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process through the fdic that protect depositors and maintains confidence in the banking system. this was created in the great depression when the failure of one bank threatened wider turmoil. it works. we do not have a system in place to contain the failure of a place like aig or the largest most interconnected financial firms in our country. companies employing tens of thousands of people and holding trillions of dollars in assets took place in emergency meetings during the night. that is why we had to rely on taxpayer dollars.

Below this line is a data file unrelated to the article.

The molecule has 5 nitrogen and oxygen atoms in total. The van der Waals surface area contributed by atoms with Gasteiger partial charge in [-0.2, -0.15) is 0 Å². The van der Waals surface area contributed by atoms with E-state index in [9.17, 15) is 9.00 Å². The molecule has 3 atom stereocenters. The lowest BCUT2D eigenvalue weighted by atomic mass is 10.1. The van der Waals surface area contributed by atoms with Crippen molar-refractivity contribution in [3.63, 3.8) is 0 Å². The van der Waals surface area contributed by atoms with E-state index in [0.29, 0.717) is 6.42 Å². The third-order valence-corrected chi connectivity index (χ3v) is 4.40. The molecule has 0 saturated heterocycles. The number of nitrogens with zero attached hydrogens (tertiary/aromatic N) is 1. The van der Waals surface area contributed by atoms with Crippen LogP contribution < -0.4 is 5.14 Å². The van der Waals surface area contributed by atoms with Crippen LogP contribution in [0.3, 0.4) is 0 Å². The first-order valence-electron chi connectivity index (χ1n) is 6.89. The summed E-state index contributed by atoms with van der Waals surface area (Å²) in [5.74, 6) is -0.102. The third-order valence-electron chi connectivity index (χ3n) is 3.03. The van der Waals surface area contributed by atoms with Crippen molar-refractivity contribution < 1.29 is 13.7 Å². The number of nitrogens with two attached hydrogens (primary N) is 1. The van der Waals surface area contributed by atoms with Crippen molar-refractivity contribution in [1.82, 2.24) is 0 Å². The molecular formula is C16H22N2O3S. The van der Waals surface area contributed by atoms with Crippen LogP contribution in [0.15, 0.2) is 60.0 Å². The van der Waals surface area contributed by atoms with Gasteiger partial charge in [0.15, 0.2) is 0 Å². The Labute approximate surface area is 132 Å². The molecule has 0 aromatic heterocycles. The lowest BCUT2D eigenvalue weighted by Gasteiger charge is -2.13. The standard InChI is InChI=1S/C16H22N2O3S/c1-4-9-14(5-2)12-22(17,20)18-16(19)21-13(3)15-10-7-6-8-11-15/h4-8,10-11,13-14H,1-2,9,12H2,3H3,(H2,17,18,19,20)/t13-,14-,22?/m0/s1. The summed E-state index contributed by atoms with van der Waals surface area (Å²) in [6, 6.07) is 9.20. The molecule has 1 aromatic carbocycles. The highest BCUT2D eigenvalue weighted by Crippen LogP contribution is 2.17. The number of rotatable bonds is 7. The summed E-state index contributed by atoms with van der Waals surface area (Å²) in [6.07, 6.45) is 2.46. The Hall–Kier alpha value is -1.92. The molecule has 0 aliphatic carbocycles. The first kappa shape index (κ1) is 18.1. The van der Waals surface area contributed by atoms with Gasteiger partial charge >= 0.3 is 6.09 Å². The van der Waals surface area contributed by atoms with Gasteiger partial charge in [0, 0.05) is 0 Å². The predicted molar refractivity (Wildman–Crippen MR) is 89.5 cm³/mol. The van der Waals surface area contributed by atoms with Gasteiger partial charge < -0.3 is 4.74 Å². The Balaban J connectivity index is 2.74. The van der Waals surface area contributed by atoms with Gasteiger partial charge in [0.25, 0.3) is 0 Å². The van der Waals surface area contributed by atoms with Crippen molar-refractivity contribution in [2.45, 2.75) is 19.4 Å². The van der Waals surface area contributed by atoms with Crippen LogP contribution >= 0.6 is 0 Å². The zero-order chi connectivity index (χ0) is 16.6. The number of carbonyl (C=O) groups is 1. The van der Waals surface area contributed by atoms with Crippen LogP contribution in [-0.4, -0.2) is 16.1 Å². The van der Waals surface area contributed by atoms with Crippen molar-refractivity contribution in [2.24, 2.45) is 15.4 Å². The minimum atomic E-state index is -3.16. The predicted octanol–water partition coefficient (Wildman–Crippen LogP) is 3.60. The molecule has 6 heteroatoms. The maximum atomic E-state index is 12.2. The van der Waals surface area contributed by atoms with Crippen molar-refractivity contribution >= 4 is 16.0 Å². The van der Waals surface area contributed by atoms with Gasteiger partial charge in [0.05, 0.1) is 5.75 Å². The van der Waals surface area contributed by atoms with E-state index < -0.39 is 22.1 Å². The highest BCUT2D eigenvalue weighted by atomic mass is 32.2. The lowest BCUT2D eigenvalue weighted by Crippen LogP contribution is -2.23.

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we should not be forced to choose between allowing a company to fall into a rapid and chaotic dissolution or to support a company with taxpayer money. that is an unacceptable choice. there is too much at stake. we are going to change it. second, we are proposing a new and powerful agency charged with one job, looking out for ordinary consumers. this is essential. this crisis was not a result of decisions made by the mightiest of financial firms. it was a result of decisions made by ordinary americans to open credit cards, take out home loans and other financial obligations. we know there were many good account loans they knew they could not afford it, but there were also millions of americans whose side contracts they did not always understand offered by lenders. people sign up for mortgages and student loans and credit rd